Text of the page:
Food

DC Restaurants Could Begin Indoor Seating as Soon as Monday

Food and drink establishments must operate at half-capacity in phase two.

Lupo Verde on 14th Street opened its patio in DC's phase one. Photograph by Jessica Sidman.
Coronavirus 2020

About Coronavirus 2020

Washingtonian is keeping you up to date on the coronavirus around DC.

It’s been about three months since DC restaurants hosted people in their dining rooms. That could change as soon as Monday, June 22 as the District prepares for phase two of reopening, Mayor Muriel Bowser announced today.

Under these new guidelines, food and drink establishments will be allowed to operate indoor seating at half-capacity. (Currently, only outdoor dining is allowed.) All tables must be at least six feet apart, and patrons must be seated to place orders and be served. No more than six people will be allowed at a table, and no self-serve buffets are allowed. People can be served at a bar, but only if they are seated at least six feet apart and there’s no one stationed behind the bar. Standing at a bar is still prohibited. The city encourages reservations for contact tracing, but they are not required.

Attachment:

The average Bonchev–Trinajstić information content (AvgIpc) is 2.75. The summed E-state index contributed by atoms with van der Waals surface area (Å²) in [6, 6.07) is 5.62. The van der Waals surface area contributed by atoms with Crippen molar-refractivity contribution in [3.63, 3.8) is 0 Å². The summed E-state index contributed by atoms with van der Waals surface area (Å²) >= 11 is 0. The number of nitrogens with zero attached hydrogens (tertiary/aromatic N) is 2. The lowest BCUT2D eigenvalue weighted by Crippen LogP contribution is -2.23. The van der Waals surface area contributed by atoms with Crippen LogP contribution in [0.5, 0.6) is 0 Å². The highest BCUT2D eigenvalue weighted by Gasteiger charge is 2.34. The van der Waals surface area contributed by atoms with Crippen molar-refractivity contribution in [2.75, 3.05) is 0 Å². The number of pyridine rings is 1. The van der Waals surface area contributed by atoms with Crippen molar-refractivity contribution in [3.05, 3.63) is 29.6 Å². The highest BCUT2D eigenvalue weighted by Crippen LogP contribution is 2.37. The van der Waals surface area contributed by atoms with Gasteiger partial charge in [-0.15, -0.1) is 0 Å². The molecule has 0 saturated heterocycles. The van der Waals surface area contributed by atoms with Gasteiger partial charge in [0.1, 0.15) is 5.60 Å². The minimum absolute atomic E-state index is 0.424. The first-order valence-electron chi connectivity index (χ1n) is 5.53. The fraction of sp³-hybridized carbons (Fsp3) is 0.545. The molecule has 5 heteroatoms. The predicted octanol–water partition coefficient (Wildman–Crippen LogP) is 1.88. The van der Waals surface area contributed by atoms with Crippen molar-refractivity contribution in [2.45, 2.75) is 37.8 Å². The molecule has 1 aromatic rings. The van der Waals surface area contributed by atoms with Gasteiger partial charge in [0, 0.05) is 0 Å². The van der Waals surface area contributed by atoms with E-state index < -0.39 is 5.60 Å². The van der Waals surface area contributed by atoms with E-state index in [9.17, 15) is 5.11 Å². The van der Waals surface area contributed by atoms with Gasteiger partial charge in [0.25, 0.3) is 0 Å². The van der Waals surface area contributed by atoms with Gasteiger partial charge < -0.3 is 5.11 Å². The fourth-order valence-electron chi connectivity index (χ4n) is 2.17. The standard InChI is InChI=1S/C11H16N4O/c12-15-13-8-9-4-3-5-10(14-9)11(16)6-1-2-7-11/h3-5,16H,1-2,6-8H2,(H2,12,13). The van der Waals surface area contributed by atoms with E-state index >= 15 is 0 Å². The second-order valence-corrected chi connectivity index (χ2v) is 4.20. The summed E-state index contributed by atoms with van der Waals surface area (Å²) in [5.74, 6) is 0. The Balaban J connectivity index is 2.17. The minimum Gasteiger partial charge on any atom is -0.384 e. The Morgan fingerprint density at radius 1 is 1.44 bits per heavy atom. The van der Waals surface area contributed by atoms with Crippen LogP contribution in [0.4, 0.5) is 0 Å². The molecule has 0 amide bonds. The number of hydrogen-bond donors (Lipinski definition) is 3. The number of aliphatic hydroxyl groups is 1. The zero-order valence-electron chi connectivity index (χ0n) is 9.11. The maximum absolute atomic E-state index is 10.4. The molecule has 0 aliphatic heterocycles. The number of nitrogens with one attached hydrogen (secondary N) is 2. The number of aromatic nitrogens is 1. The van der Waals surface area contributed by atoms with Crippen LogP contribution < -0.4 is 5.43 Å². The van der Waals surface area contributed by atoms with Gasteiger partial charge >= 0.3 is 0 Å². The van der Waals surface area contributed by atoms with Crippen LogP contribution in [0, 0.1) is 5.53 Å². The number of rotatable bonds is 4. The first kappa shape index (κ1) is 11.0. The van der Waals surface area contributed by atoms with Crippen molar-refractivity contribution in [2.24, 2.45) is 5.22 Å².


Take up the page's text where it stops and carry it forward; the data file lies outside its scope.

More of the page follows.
Further guidelines will be posted at coronavirus.dc.gov/phasetwo.

Northern Virginia began limited indoor dining last Friday. Meanwhile, Montgomery County is set to enter phase two on Friday, while Prince George’s County is planning for Monday.

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Jessica Sidman
Food Editor

Jessica Sidman covers the people and trends behind D.C.’s food and drink scene. Before joining Washingtonian in July 2016, she was Food Editor and Young & Hungry columnist at Washington City Paper. She is a Colorado native and University of Pennsylvania grad.

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